The following Corporate Crime practice note provides comprehensive and up to date legal information covering:
ARCHIVED: This Practice Note has been archived and is not maintained. This Practice Note contains a jurisdiction-specific Q&A guide to anti-corruption regulation in Denmark published as part of the Lexology Getting the Deal Through series by Law Business Research (published: November 2020).
Authors: Kammeradvokaten/Poul Schmith—Tormod Tingstad
It is a signatory to:
the Organisation for Economic Co-operation and Development (OECD) Convention on Combating Bribery of Foreign Public Officials in International Business Transactions;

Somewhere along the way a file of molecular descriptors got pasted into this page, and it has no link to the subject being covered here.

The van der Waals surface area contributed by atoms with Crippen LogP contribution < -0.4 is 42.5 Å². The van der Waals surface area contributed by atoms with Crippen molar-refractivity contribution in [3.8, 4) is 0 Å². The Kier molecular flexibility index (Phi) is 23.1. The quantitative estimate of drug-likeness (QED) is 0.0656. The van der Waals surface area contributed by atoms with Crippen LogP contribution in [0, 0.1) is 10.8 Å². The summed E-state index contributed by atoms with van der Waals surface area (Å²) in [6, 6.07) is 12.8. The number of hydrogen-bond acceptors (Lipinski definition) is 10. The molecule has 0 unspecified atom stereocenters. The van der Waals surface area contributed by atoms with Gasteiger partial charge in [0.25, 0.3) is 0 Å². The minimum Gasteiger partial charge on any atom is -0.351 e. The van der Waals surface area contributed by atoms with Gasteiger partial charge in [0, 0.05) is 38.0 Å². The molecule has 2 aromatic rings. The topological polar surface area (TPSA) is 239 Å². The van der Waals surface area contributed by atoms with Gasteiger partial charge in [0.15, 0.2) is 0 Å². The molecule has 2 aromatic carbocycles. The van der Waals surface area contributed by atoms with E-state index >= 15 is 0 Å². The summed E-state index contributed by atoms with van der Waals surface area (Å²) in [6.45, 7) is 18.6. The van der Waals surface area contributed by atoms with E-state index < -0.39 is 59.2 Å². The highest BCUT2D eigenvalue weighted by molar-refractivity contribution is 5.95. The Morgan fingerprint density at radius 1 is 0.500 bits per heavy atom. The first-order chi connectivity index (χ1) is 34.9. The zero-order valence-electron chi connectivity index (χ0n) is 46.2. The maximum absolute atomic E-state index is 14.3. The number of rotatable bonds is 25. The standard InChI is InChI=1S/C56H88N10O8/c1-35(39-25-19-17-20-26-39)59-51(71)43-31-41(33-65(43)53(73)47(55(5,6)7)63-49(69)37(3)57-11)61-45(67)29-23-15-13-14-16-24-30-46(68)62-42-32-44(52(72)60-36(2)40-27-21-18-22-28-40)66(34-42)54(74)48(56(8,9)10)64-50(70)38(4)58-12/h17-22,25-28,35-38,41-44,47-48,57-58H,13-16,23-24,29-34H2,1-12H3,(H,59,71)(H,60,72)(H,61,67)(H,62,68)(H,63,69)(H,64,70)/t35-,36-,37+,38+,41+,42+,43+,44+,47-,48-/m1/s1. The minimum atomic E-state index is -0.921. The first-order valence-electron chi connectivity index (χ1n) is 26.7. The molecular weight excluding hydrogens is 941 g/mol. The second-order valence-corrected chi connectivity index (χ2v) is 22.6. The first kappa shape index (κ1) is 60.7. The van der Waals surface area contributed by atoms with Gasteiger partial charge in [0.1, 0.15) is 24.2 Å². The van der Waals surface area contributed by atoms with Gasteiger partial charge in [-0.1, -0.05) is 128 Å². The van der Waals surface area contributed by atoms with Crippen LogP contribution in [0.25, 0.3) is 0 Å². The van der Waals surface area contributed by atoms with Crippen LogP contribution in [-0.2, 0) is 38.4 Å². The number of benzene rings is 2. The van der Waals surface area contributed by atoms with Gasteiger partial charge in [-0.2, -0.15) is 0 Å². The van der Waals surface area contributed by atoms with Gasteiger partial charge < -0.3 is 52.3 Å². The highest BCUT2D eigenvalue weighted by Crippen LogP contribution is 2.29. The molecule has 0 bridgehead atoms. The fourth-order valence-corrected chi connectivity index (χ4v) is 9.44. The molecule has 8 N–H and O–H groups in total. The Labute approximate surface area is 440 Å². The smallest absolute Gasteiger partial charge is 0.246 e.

the Council of Europe Criminal Law Convention on Corruption;
the UN Convention against Corruption; and
the Council of Europe Convention against Corruption involving officials.
Under Danish law, the key provisions relating to bribery and corruption are found in sections 122, 144 and 299(2) of the Danish Criminal Code. A distinction is made between bribery in the public sector and bribery in the private sector. With regard to bribery in the public sector, a distinction is made between active bribery, which is criminalised in section 122, and passive bribery, which is criminalised in section 144. Active bribery is the term used for describing the criminalised act undertaken by the briber. Passive bribery is the term used for
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